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of the country being well known to him and his brothers, the three began, at this time, a system of scouting and investigation which bore its first-fruits in specifically locating the different divisions of Bragg's army, with statements of their strength and condition, and all with so much accuracy that I thereafter felt reasonably sure that I could at all times procure such knowledge of the enemy's operations as would well equip me for any contingency that might arise. By the middle of November the enemy, having assembled his forces in Middle Tennessee, showed considerable boldness, and it became necessary to rearrange the Union lines; so my troops were moved to the south side of the river, out on the Murfreesboroa pike, to Mill Creek, distant from Nashville about seven miles. While we were in camp on Mill Creek the army was reorganized, and General Joshua W. Sill, at his own request, was assigned to my division, and took command of Colonel Nicholas Greusel's brigade. My division
that he might go immediately to New Orleans if he so desired, but on account of the yellow fever epidemic then prevailing, he did not reach the city till late in November. My new command was one of the four military departments that composed the geographical division then commanded by LieutenantGeneral Sherman. This division the field small movable columns, that were always on the go, so it will be rightly inferred that every available man was kept busy from the middle of August till November; especially as during this period the hostiles attacked over forty widely dispersed places, in nearly all cases stealing horses, burning houses, and killing settrs remaining north of the Arkansas to continue their marauding. Many severe fights occurred between our troops and these marauders, and in these affairs, before November I over a hundred Indians were killed, yet from the ease with which the escaping savages would disappear only to fall upon remote settlements with pillage and mur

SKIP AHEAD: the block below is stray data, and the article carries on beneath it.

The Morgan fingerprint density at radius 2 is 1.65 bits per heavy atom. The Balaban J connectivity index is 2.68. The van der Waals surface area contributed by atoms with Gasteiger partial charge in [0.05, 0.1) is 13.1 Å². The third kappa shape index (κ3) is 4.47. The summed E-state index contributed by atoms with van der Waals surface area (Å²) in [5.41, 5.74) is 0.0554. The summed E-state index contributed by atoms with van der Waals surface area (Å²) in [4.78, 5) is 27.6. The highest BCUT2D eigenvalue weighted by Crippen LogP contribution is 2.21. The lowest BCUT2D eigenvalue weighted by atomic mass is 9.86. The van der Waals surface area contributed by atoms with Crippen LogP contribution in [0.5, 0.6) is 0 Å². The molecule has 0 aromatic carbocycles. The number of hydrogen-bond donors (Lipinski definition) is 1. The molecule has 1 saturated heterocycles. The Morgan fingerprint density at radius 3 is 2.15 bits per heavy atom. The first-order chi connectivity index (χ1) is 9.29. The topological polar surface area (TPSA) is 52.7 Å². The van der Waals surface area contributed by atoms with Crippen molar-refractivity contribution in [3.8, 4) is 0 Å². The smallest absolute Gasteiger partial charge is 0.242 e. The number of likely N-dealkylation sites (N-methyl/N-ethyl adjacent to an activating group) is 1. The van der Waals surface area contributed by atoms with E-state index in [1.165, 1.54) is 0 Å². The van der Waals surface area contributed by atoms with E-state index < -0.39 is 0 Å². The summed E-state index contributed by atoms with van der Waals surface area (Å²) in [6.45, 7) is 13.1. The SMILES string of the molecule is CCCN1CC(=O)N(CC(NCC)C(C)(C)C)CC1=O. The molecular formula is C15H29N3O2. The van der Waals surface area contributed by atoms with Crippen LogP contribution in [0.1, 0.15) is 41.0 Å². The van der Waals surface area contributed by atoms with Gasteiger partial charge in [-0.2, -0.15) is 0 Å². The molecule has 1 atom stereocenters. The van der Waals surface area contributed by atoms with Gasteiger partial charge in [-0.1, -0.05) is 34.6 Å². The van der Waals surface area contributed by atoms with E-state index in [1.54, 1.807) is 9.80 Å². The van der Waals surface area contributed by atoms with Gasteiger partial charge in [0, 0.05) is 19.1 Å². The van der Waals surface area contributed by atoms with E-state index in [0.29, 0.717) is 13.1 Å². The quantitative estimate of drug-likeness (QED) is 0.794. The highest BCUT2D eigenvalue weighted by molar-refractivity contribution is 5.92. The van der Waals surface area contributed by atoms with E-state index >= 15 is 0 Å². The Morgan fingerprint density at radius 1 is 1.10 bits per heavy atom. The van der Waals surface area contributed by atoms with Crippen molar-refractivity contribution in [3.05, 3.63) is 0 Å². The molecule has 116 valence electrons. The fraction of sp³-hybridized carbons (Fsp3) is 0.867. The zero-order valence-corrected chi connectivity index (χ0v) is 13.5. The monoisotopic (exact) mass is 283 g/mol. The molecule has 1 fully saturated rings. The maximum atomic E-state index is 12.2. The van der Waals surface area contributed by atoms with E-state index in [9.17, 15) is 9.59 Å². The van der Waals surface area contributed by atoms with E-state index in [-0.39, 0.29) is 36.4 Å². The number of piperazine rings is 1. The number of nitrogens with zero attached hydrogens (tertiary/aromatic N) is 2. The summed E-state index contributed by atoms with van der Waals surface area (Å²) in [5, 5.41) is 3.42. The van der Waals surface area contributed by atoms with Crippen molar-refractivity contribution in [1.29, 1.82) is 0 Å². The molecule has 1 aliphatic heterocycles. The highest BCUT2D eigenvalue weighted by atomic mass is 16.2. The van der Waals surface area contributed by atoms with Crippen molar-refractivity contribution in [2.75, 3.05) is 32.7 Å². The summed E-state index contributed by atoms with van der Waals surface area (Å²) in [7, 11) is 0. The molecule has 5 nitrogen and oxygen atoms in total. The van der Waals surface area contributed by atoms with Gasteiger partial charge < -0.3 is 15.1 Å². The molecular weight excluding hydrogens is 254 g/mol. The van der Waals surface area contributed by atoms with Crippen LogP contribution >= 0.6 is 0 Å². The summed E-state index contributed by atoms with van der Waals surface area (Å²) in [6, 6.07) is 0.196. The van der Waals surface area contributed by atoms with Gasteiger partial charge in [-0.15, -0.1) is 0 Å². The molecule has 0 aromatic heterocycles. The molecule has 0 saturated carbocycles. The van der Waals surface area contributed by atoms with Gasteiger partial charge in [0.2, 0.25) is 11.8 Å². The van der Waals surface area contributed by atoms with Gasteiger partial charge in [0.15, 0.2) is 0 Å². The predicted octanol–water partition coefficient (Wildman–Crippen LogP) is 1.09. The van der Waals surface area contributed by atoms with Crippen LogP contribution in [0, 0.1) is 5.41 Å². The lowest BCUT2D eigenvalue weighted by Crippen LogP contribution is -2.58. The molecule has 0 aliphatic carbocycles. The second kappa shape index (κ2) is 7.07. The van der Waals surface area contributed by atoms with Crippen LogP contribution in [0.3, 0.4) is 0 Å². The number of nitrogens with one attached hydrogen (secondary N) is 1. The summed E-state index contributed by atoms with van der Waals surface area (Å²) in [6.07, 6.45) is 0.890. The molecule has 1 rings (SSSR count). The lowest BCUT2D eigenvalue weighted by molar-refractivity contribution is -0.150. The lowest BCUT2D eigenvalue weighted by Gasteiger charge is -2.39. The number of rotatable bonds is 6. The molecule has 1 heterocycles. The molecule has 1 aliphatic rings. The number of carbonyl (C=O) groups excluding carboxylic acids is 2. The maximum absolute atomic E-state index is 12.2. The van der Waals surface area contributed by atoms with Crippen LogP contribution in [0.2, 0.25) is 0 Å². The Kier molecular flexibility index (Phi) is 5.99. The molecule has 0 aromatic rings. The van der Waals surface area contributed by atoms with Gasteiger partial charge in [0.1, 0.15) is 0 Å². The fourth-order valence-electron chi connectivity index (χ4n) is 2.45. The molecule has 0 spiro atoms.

t in, and provide for them during the winter, but by the 1st of November I had enough supplies accumulated at Forts Dodge and Lyon for my own and Carr's columns, and in addition directed subsistence and forage for three months to be sent to Fort Gibson for final delivery at Fort Arbuckle, as I expected to feed the command from this place when we arrived in the neighborhood of old Fort Cobb, but through some mismanagement few of these stores got further than Gibson before winter came on. November I, all being ready, Colonel Crawford was furnished with competent guides, and, after sending two troops to Fort Dodge to act as my escort, with the rest of his regiment he started from Topeka November 5, under orders to march straight for the rendezvous at the junction of Beaver and Wolf creeks. He was expected to reach his destination about the 20th, and there unite with the Seventh Cavalry and the battalion of infantry, which in the mean time were on the march from Dodge. A few days lat